Wal-Mart Mounts Campaign to Sell Simi Valley Voters on Store : Election: Residents are being asked to back a measure that would enable the retailer to build near a proposed regional mall site.
Wal-Mart has hired a political consultant and launched a telephone campaign to drum up support for a Nov. 2 ballot measure that would let the discount chain build a store in Simi Valley.
Campaign statements filed last week show that the Arkansas-based company--the nation’s largest retailer--has already spent more than $28,000 on campaign expenses.
The sum included $17,000 to Santa Barbara consultant John Davies, who helped former Oxnard Mayor Nao Takasugi win a seat in the Assembly last year.
In Simi Valley, Wal-Mart wants to build on a prime hillside location just north of the Simi Valley Freeway near 1st Street. But the city’s planning rules prohibit development of this site before a regional mall is constructed nearby.
Davies, working with local Wal-Mart supporters, is urging voters to approve Measure V, which would allow a large retail store on the hillside before a mall is built. Even if the measure is approved, however, construction plans would have to undergo an exhaustive review by city officials.
In an interview, Davies said Wal-Mart is accepting no outside donations and will pay all costs incurred by the pro-Measure V campaign. He said the drive could cost up to $80,000 and is intended merely to inform voters.
“Wal-Mart’s not doing anything but talk about where the location is, the jobs it will bring, the amount of tax dollars it will bring and the type of message it would send” to other employers considering a move to Simi Valley, Davies said Tuesday.
One of the key foes of Measure V is another political consultant, Steve Frank, who has been involved in several high-profile campaigns, including his own unsuccessful run for Simi Valley mayor last year.
Frank, who is working on a volunteer basis, belongs to a loose coalition of business representatives, labor leaders and environmentalists who object to the proposed Wal-Mart for a variety of reasons.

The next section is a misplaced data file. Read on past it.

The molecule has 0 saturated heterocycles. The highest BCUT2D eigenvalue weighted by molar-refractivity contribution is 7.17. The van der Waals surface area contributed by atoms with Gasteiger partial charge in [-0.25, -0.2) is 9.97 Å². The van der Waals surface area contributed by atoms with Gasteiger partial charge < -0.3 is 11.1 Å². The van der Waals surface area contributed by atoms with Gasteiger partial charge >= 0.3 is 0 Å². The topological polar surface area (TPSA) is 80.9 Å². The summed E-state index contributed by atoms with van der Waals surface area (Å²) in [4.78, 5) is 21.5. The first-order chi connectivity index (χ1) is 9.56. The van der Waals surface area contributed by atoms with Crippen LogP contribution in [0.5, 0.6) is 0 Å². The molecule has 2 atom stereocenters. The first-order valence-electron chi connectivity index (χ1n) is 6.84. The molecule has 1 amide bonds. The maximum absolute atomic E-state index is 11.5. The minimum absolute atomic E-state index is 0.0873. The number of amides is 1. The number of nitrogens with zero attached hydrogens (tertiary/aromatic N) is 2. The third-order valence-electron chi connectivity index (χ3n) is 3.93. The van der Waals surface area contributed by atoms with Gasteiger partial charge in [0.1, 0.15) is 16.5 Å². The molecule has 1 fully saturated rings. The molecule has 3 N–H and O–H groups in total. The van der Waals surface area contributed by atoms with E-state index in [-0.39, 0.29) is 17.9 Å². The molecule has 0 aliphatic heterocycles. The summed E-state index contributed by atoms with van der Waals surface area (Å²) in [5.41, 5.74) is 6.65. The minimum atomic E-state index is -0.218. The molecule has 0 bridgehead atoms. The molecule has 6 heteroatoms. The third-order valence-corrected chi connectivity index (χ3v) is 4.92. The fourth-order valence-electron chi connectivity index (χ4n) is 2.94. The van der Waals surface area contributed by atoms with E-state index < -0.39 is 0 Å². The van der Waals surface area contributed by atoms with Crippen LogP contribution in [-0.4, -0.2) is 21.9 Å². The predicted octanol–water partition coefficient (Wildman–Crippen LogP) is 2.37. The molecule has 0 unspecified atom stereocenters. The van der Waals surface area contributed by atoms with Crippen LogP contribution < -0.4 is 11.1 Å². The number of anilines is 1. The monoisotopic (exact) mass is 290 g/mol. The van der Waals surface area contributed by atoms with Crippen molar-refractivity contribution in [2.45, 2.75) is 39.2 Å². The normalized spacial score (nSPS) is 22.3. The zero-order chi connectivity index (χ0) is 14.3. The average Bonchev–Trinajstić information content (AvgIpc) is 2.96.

Wal-Mart opponents reported no contributions, and Frank said they don’t expect to raise more than $5,000. Frank said they will speak out against the ballot measure, but cannot match the financial clout of Wal-Mart.
“Here you have Arkansas ‘slickies’ trying to buy an election in Simi Valley,” Frank said. “They have to hire these high-powered people and spend lots of money to overcome the people of Simi Valley. This is indeed a David-versus-Goliath thing.”
Frank said a Wal-Mart store on the hillside could destroy the city’s chances of attracting a regional shopping mall nearby. He also argued that Wal-Mart, with its array of merchandise and low prices, would put many small stores out of business.
“The people here oppose it,” Frank said. “That’s why they have to spend that much money.”
In response, Davies contended that Wal-Mart needs to spend a large sum to counter misleading statements by Frank.
“He’s a master manipulator, and Wal-Mart wants the truth to be out,” Davies said.
Frank and Davies have tangled before. In a bitter 1992 GOP primary race for Assembly, Frank supported Alan Guggenheim, who came in second behind Davies’ candidate, Takasugi.
Executives at Wal-Mart’s Arkansas headquarters declined to comment on the campaign. The retailer, as a matter of policy, does not talk about potential store sites until all city approvals are in place, Davies said.
In the telephone campaign Davies supervised the past few weeks, about 14,000 residents were told that a new Wal-Mart would create hundreds of new jobs and generate $750,000 a year in sales tax money that could be used for police protection, graffiti removal and school improvements.
According to a script provided by Davies, voters were told that “passing Measure V also sends a much-needed pro-business message to other potential employers.”
Campaign workers said they were phoning on behalf of community leaders, including four past presidents of the Simi Valley Chamber of Commerce and the president of the Simi Valley Police Officers Assn.
The chamber itself will take no position on Measure V, but past officers have the right to do so, said Nancy Bender, the chamber’s executive director.
After hearing the telephone message, voters supported the proposed Wal-Mart by a margin of more than 2-to-1, Davies said.
The “Yes on Measure V” advisory committee is made up of 42 people, including residents affiliated with Simi Valley veterans organizations, service clubs and business groups. The committee also includes City Councilwoman Sandi Webb and Board of Education member Doug Crosse.
Committee member Dick Rhoads, who has owned an independent grocery store in Simi Valley for 25 years, said he believes that a Wal-Mart will attract shoppers from other cities.
“We’d be getting the sales tax from other communities,” he said. “Right now, we have Simi Valley people driving to the Thousand Oaks mall and the Northridge mall, and we’re not getting any sales tax benefit from that.”
Councilwoman Barbara Williamson said she would not necessarily oppose a Wal-Mart elsewhere in the city. But because she objects to the hillside location, Williamson is opposing Measure V.
“What it boils down to is whether the residents want to see retail on our hillside,” she said. “They’re willing to sacrifice the hills for a mall because we desperately need one. But they don’t want to see a Wal-Mart or a K mart up there, in my opinion.”
Williamson said she is not intimidated by the large amount of money Wal-Mart can pour into the local election.
“It doesn’t matter how much money you put into it,” she said. “You cannot buy a vote. I, as an elected official, will support whatever my community wants. But nobody’s convinced me that this is what the community wants.”